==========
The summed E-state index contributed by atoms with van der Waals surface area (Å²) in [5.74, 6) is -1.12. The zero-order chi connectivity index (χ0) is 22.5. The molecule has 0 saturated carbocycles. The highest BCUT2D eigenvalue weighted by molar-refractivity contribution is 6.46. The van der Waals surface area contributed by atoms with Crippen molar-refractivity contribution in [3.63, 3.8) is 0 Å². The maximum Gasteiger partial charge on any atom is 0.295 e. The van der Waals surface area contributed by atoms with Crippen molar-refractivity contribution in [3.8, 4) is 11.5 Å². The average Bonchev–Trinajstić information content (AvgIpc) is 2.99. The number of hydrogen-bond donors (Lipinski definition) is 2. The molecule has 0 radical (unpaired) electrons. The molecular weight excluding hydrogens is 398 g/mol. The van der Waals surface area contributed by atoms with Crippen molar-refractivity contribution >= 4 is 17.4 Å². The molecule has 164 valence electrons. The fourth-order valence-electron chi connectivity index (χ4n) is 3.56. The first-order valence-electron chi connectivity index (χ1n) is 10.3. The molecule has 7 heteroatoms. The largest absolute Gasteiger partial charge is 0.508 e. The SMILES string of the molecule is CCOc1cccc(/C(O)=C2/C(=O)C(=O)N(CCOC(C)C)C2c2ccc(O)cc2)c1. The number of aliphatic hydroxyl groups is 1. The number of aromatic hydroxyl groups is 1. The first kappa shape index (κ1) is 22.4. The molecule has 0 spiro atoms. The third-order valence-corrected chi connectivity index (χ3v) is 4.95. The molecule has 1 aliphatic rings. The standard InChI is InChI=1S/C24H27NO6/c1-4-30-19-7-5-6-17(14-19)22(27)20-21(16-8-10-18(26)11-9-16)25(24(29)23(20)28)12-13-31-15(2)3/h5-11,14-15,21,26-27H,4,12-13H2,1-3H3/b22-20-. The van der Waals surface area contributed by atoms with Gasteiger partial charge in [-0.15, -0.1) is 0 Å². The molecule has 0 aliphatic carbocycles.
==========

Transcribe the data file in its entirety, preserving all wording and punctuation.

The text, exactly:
The summed E-state index contributed by atoms with van der Waals surface area (Å²) in [5.74, 6) is -1.12. The zero-order chi connectivity index (χ0) is 22.5. The molecule has 0 saturated carbocycles. The highest BCUT2D eigenvalue weighted by molar-refractivity contribution is 6.46. The van der Waals surface area contributed by atoms with Crippen molar-refractivity contribution in [3.63, 3.8) is 0 Å². The maximum Gasteiger partial charge on any atom is 0.295 e. The van der Waals surface area contributed by atoms with Crippen molar-refractivity contribution in [3.8, 4) is 11.5 Å². The average Bonchev–Trinajstić information content (AvgIpc) is 2.99. The number of hydrogen-bond donors (Lipinski definition) is 2. The molecule has 0 radical (unpaired) electrons. The molecular weight excluding hydrogens is 398 g/mol. The van der Waals surface area contributed by atoms with Crippen molar-refractivity contribution >= 4 is 17.4 Å². The molecule has 164 valence electrons. The fourth-order valence-electron chi connectivity index (χ4n) is 3.56. The first-order valence-electron chi connectivity index (χ1n) is 10.3. The molecule has 7 heteroatoms. The largest absolute Gasteiger partial charge is 0.508 e. The SMILES string of the molecule is CCOc1cccc(/C(O)=C2/C(=O)C(=O)N(CCOC(C)C)C2c2ccc(O)cc2)c1. The number of aliphatic hydroxyl groups is 1. The number of aromatic hydroxyl groups is 1. The first kappa shape index (κ1) is 22.4. The molecule has 0 spiro atoms. The third-order valence-corrected chi connectivity index (χ3v) is 4.95. The molecule has 1 aliphatic rings. The standard InChI is InChI=1S/C24H27NO6/c1-4-30-19-7-5-6-17(14-19)22(27)20-21(16-8-10-18(26)11-9-16)25(24(29)23(20)28)12-13-31-15(2)3/h5-11,14-15,21,26-27H,4,12-13H2,1-3H3/b22-20-. The van der Waals surface area contributed by atoms with Gasteiger partial charge in [-0.15, -0.1) is 0 Å². The molecule has 0 aliphatic carbocycles.